Marvel settlement with Kirby leaves freelancers’ rights in doubt

September 29, 2014

(Reuters) – There were at least two reasons why U.S. Supreme Court watchers were paying attention to a petition for review by Jack Kirby’s heirs. The first is obvious: Kirby was a legendary comic-book artist and writer who had a big role in the creation of the X-Men, Thor, the Hulk and the Fantastic Four – enduring characters that continue to generate big returns for Marvel Entertainment and its parent, the Walt Disney Company. The other reason why this case was notable is more abstruse, but ultimately of bigger consequence than Jack Kirby’s rights to characters he helped create: Can freelancers reclaim copyrights to work they sold before the Copyright Act of 1976 took effect?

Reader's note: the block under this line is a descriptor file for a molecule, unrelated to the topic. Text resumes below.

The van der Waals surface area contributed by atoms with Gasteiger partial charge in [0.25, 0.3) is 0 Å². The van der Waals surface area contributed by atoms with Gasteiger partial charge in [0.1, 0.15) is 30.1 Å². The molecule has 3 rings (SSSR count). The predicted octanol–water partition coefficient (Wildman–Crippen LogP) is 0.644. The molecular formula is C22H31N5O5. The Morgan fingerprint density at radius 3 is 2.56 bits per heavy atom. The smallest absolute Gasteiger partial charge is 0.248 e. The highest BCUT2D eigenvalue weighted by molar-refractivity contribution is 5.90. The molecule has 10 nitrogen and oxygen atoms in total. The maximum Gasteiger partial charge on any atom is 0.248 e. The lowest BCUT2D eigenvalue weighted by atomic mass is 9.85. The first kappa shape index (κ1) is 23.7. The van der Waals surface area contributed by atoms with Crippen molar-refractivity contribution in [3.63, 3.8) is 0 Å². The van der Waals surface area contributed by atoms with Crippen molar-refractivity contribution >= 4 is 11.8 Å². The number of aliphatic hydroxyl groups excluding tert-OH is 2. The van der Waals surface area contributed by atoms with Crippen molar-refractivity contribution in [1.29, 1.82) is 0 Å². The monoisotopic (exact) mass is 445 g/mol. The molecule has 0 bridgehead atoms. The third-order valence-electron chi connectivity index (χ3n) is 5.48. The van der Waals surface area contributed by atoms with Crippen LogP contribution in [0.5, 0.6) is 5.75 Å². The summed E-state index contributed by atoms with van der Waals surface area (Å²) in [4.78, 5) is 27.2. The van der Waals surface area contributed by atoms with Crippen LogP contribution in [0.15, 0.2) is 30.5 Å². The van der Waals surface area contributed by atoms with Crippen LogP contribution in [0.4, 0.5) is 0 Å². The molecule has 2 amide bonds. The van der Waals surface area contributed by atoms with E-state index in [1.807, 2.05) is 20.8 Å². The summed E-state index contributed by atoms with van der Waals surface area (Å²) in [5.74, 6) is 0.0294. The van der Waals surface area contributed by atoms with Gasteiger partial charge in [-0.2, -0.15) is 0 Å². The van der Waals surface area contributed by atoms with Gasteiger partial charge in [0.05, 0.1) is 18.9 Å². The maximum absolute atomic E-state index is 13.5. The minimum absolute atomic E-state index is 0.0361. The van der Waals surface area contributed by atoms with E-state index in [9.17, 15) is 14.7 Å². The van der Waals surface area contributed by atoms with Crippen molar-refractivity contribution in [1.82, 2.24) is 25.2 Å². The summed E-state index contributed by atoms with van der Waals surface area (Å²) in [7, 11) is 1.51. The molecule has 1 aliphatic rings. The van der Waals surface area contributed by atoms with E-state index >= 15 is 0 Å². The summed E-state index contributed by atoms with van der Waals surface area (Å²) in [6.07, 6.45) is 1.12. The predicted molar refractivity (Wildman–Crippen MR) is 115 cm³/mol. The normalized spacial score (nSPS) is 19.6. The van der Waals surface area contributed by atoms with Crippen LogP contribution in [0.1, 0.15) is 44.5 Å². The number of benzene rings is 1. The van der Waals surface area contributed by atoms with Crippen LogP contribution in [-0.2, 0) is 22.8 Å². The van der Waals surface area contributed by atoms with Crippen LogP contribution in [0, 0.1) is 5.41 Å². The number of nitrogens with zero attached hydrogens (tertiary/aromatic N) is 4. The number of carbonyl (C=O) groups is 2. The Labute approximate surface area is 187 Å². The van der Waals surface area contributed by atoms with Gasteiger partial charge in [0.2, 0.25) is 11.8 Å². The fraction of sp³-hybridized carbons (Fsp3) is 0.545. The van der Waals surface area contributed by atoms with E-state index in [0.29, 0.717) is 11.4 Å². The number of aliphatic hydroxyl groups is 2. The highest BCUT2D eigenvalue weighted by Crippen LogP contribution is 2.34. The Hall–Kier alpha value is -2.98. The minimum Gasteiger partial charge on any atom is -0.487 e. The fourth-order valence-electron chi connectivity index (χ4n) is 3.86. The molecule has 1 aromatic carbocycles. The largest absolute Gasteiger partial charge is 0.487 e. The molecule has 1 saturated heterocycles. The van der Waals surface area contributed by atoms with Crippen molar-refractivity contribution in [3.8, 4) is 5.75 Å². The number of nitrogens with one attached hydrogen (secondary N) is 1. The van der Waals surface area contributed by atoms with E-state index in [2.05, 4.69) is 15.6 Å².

A settlement announced on Friday – just before the Supreme Court was to discuss the Kirby case at its conference Monday – has ended the battle between Kirby and Marvel (alas, on undisclosed terms). But their deal leaves intact bad precedent for other independent contractors who want to take back the rights to their old work.

That’s no small thing. Disney, after all, was worried enough that the Supreme Court might make it easier for creators to reclaim their copyrights that it settled a case it had won on summary judgment at the 2nd U.S. Court of Appeals instead of risking its priceless stake in Marvel superheroes. And according to five amicus briefs that urged the Supreme Court to hear the Kirby case, the test that the 2nd Circuit applied to determine whether Kirby’s drawings were work-for-hire that belonged to Marvel will deprive countless freelance writers and artists of any shot at sharing in the long-term success of work they sold before the 1978 effective date of the 1976 law.